2. increasing corporate responsibility for preventing and mitigating adverse human rights and environmental impacts, including in companies’ value chains, in line with the EU’s international commitments regarding human rights and the environment. 

This means that there is a need for clarification, the integration of sustainability risks and the improvement of corporate governance practices.


The EU Taxonomy is a classification system of sustainable activities which entered into force in the summer of 2020. There is a close relationship of the Taxonomy to the CSRD and the SFDR as is shown in a figure below.

In general terms, the Taxonomy Regulation sets out 4 overarching conditions that an economic activity must meet in order to qualify as environmentally sustainable:

  1. Making a substantial contribution to at least one environmental objective;
  2. Doing no significant harm to any of the other five environmental objectives;
  3. Complying with minimum safeguards; and,
  4. Complying with the technical screening criteria set out in the Taxonomy delegated acts.

Obviously, this needs to be done in a very sector-specific way. As of 2024, these criteria have been developed for economic activities than can contribute to climate change mitigation and climate change adaptation. For example, the Commission Delegated Regulation (EU) 2021/2139 of 4 June 2021 supplementing Regulation (EU) 2020/852 of the European Parliament and of the Council outlines the technical screening criteria for areas such as inland freight water transport, production of heat/cool from bioenergy or storage of hydrogen.

The developments are quite promising. The numbers from a staff working document published in 2023 show that 139 companies (22.9%) report that their capital expenditure (CapEx) is already aligned with the Taxonomy.


The Sustainable Finance Disclosure Regulation (SFDR) is a transparency framework to help capital owners to make better informed investment decisions.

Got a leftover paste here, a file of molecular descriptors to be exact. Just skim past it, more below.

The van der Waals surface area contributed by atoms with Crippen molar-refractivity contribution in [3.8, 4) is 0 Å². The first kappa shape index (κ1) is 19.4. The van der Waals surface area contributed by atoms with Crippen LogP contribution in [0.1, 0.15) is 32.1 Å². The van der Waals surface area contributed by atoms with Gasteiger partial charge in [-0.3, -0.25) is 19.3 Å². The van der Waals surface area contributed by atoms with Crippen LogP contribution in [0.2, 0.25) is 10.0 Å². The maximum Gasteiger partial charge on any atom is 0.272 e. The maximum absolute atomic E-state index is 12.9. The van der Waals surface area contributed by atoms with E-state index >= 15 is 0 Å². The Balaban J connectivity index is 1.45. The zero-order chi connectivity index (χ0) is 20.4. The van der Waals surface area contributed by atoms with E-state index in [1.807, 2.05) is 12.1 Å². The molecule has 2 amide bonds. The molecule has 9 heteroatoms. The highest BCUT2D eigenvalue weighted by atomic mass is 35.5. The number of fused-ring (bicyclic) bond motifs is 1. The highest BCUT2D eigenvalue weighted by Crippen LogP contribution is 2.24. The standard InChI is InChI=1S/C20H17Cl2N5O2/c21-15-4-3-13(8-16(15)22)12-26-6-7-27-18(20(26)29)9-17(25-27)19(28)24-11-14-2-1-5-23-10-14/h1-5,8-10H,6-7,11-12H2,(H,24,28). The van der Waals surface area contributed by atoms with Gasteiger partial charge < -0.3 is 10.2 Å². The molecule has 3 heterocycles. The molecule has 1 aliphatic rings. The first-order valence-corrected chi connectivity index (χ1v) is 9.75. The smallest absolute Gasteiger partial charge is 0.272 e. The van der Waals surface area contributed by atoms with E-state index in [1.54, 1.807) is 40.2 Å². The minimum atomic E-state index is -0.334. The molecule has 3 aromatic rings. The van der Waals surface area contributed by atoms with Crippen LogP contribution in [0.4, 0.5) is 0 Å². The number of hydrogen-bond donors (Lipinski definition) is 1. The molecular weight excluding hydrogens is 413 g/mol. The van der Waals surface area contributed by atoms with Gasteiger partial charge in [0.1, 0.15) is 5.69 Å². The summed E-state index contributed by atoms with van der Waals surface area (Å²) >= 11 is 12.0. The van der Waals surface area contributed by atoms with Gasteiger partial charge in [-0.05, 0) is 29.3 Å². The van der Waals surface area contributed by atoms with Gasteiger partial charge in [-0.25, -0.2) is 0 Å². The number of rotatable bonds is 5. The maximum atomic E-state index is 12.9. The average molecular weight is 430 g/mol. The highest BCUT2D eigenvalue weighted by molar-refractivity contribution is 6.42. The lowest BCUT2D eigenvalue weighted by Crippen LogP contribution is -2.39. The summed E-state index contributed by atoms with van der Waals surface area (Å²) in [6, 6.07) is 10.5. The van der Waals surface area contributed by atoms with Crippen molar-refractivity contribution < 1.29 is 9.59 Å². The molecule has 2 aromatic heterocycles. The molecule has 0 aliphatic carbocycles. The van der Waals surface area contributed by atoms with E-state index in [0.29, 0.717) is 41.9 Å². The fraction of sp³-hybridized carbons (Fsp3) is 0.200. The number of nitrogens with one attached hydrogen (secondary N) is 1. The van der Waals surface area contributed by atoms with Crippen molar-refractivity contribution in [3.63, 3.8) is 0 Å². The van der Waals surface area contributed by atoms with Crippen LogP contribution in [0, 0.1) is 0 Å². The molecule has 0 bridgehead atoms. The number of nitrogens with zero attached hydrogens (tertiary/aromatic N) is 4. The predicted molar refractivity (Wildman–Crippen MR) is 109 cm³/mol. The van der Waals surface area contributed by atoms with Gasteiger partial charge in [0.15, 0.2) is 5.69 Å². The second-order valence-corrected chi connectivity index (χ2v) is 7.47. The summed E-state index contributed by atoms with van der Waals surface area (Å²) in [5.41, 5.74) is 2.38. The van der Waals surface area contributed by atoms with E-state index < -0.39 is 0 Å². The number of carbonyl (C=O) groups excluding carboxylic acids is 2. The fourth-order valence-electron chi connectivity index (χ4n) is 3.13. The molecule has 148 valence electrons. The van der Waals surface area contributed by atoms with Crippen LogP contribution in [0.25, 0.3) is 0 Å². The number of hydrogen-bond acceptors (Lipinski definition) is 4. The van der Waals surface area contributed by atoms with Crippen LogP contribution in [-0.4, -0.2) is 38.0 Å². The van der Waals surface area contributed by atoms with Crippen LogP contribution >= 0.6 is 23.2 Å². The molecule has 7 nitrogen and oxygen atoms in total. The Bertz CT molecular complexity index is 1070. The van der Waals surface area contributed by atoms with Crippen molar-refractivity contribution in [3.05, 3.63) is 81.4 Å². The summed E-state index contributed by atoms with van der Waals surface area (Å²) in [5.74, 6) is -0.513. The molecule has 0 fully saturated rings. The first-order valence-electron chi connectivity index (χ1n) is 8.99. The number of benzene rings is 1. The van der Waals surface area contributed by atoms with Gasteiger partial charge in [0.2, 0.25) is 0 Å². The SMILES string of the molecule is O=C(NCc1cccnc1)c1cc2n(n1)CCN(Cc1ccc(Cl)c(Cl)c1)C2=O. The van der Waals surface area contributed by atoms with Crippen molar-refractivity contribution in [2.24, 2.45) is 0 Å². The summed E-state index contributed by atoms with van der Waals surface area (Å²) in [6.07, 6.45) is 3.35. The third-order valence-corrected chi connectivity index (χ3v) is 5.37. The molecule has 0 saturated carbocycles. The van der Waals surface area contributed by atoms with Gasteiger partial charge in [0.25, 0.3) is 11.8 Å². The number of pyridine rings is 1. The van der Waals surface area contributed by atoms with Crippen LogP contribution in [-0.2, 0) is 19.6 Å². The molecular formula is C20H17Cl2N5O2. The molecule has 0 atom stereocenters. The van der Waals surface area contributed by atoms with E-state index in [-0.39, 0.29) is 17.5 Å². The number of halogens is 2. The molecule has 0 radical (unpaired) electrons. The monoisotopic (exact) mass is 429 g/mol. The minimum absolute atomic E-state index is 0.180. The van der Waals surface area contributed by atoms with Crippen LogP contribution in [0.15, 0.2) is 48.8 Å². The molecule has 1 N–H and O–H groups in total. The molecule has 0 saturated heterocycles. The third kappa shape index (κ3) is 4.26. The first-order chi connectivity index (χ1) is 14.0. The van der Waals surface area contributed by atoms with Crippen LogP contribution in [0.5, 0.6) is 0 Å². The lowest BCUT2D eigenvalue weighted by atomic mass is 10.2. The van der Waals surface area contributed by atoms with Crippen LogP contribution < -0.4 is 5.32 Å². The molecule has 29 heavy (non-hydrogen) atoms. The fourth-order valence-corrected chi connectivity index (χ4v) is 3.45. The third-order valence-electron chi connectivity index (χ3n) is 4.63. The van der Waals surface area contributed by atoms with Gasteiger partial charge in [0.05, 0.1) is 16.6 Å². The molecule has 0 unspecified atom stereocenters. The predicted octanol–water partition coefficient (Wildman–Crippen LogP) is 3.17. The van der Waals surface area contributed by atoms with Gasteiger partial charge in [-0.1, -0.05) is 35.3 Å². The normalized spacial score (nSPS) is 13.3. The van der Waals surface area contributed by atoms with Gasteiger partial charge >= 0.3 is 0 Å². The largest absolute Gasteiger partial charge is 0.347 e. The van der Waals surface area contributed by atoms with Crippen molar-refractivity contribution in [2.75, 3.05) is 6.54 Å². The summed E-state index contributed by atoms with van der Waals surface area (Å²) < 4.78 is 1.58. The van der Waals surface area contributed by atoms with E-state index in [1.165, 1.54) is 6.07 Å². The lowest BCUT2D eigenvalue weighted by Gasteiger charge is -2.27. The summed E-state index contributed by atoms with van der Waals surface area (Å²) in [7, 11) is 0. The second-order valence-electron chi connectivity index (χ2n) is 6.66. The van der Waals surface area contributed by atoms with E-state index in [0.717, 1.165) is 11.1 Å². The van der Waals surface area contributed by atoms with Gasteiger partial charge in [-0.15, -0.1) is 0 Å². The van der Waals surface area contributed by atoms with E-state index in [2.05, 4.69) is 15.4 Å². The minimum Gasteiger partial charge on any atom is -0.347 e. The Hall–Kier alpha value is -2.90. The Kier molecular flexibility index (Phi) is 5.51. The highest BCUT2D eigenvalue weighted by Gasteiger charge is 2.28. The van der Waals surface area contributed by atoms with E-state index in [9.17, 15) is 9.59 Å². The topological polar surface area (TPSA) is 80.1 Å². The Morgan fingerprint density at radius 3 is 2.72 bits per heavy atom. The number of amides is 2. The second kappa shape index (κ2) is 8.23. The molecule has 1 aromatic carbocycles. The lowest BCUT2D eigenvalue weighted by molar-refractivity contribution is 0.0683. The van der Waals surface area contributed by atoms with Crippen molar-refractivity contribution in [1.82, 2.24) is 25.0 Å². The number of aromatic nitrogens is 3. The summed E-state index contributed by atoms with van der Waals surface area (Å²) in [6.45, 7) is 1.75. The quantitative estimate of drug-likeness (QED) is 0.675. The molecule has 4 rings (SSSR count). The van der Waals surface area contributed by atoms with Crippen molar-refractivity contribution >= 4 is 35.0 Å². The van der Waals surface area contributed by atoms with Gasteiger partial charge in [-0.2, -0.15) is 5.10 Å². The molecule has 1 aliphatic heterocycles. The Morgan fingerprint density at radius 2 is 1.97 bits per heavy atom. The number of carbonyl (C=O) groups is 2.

There is an accurate observation in a document saying that “while the SFDR was meant as a disclosure regime, the market has been using it in a different way, namely as a labelling scheme.” This is also the reason why most are familiar with Article 8 or Article 9 funds. For example, fund managers need to disclose information such as the one below if they want to offer “financial products referred to in Article 9”.

However, let us take a look at the Regulation (EU) 2019/2088 of the European Parliament and of the Council of 27 November 2019 on sustainability‐related disclosures in the financial services sector. It is meant to “lay down harmonised rules for financial market participants and financial advisers on transparency with regard to the integration of sustainability risks and the consideration of adverse sustainability impacts in their processes and the provision of sustainability‐related information with respect to financial products.”

The regulation also includes how remunerations should be linked to sustainability risks but three articles are important.

Article 4 introduces the “Transparency of adverse sustainability impacts at entity level”. This article mandates that financial market participants publish on their website how they consider principal adverse impacts of investment decision son sustainability factors.

Article 8 specifies transparency requirements for financial products promoting environmental or social characteristics. It requires financial market participants to disclose how these characteristics are met and the consistency of any associated benchmarks.

Article 9 mandates specific pre-contractual disclosures for financial products with sustainable investment objectives, ensuring transparency in how these products align with sustainability goals. It requires disclosure of the alignment of any designated index with the sustainable investment objective and, if applicable, how it differs from broad market indices.

The Joint Committee of the European Supervisory Authorities has published a consolidated Q&A version on the SFDR and it shows the relationship between Article 8 and 9 products and the links to the Taxonomy.


It is clear that misalignments and confusion in the market still exist in the market. However, structures will be developing continuously and converge on common practices.

Going forward, I expect that all companies across the European Union will start reporting on their sustainability activities as it is a part of the funding process. For this reason, I would keep an eye on the VSME:

EFRAG launched a second workstream on sustainability reporting standards for small, medium enterprises (‘SMEs’) in November 2022 namely VSME. The workstream is outside the CSRD mandate and it is triggered by market needs for a voluntary sustainability reporting standard for non-listed SMEs and micro-entities to support them in facing the ESG requests of banks or partners in their value chain.

We can also expect that more capital owners want to have a portfolio aligned with sustainability preferences. At the moment, it is more about the equity and investment side, but we can also expect more activities for credit institutions.